By: Marty Leipzig
Re: THe First Love Boat: S.S. Noah Count
I had some R&R time coming (speaking of which, next time I go there,
I'm going to load up on Pink Floyd, ELP, Tull and such. Those tapes
sell for major rubles over there...), so in the spirit of
interdimensional amity (fundies, IMNSHO, exist in another parallel,
although bent, dimension), I decided to catch an Airbus to Ankara,
rent a Zhugli and overland to the Agri Dagi area for a bit of
sightseeing, shopping and science.
I arrived in Turkey with a near death dealing hangover (1st class on
Aeroflot is something that must be experienced...) and a desire to
kill it off as soon as possible. I gathered up my bags and went
schmoozing towards the nearest bar, opium den or cocaine parlor
(*ahem*). I ended up in the airport duty free bar and pro station.
I had just ordered up a round for myself when this rather swarthy
looking sort of individual saunters up and asks me for a light.
Wondering how he knew that I smoked (not realizing I was puffing away
on a rather largish Turkmenistanish hand-rolled), I handed over a
pack of "Ruth Chris' Steak House" matches. He thanked me and asked if
I was from America. I affirmed that thought and he immediately says
"You must either be working the oilfields of Russia or you want to
find the Ark!"
I asserted that I was doing both.
He introduced himself as Sali (pronounced "Solly"). He was university
educated as an interpreter and spoke English, Uzbek, Russian and
Turkish; unfortunately for this half-deaf geologist, sometimes
simultaneously. Sali was a slight character, in the Peter Lorre sort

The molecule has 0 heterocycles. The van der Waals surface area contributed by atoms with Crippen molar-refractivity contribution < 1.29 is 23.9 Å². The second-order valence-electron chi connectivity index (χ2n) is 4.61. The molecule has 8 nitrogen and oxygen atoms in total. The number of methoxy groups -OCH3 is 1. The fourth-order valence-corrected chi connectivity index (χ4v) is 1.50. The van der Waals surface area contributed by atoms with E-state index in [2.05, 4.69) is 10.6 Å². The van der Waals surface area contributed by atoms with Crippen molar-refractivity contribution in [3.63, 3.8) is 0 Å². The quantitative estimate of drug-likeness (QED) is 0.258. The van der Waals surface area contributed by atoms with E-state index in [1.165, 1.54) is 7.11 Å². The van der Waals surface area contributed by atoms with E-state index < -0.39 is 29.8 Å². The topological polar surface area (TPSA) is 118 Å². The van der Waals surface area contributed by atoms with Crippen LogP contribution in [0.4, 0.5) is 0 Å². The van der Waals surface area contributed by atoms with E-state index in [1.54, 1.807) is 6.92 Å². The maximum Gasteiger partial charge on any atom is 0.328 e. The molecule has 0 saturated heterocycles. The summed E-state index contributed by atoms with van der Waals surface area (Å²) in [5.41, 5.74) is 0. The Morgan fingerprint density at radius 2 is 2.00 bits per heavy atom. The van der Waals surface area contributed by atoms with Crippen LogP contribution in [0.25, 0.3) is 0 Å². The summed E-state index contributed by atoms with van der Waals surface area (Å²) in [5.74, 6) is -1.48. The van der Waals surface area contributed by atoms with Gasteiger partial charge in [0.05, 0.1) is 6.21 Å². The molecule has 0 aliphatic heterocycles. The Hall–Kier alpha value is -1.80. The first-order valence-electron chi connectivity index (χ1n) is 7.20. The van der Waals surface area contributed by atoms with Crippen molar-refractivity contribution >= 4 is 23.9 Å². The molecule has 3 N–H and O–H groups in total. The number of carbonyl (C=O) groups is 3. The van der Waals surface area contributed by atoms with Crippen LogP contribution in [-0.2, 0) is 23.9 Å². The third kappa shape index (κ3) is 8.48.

of mold; but jovial, convivial and able to tank away the most
improbable amounts of alcohol. I knew right then I had found a soul
brother. He also did not object to my cigars. A true find, indeed.
I asked Sali if he was seeking meaningful employment, and told him
the tale of the great Ark search, fried synapses and general
geological HolySmokian mayhem. He said that yes, his services were
available and also muttered something about someday being able to buy
a computer and getting on the "Information Superhighway" (No worries,
mates. I sent him my old laptop and 14,400 modem upon my return. The
power conversion problem from 220 VAC to 120 VAC is his problem).
So, I requisitioned Sali for a weeks employ (at the princely sum of
$20 per deim!) and we were off on The Road to Mt. Ararat. Sali could
never afford a car of his own, even for hire, so I ended up with all
the stick and rudder work. It worked out best that way as Sali was
indeed a very capable tour guide, confidant and knew seemingly
everyone from Ankara to Dogabayuazit. I told him that I was
interested in the geology of the area (his brother in law was a
geologist for the Turkish Government...surprise, surprise...) and the
quest for the Ark. (He never could stop snickering every time I
mentioned the Ark...I found out later why...).
We left Ankara in a blinding sandstorm (he thought I was nuts for
leaving then, he found out later how correct he had been) and made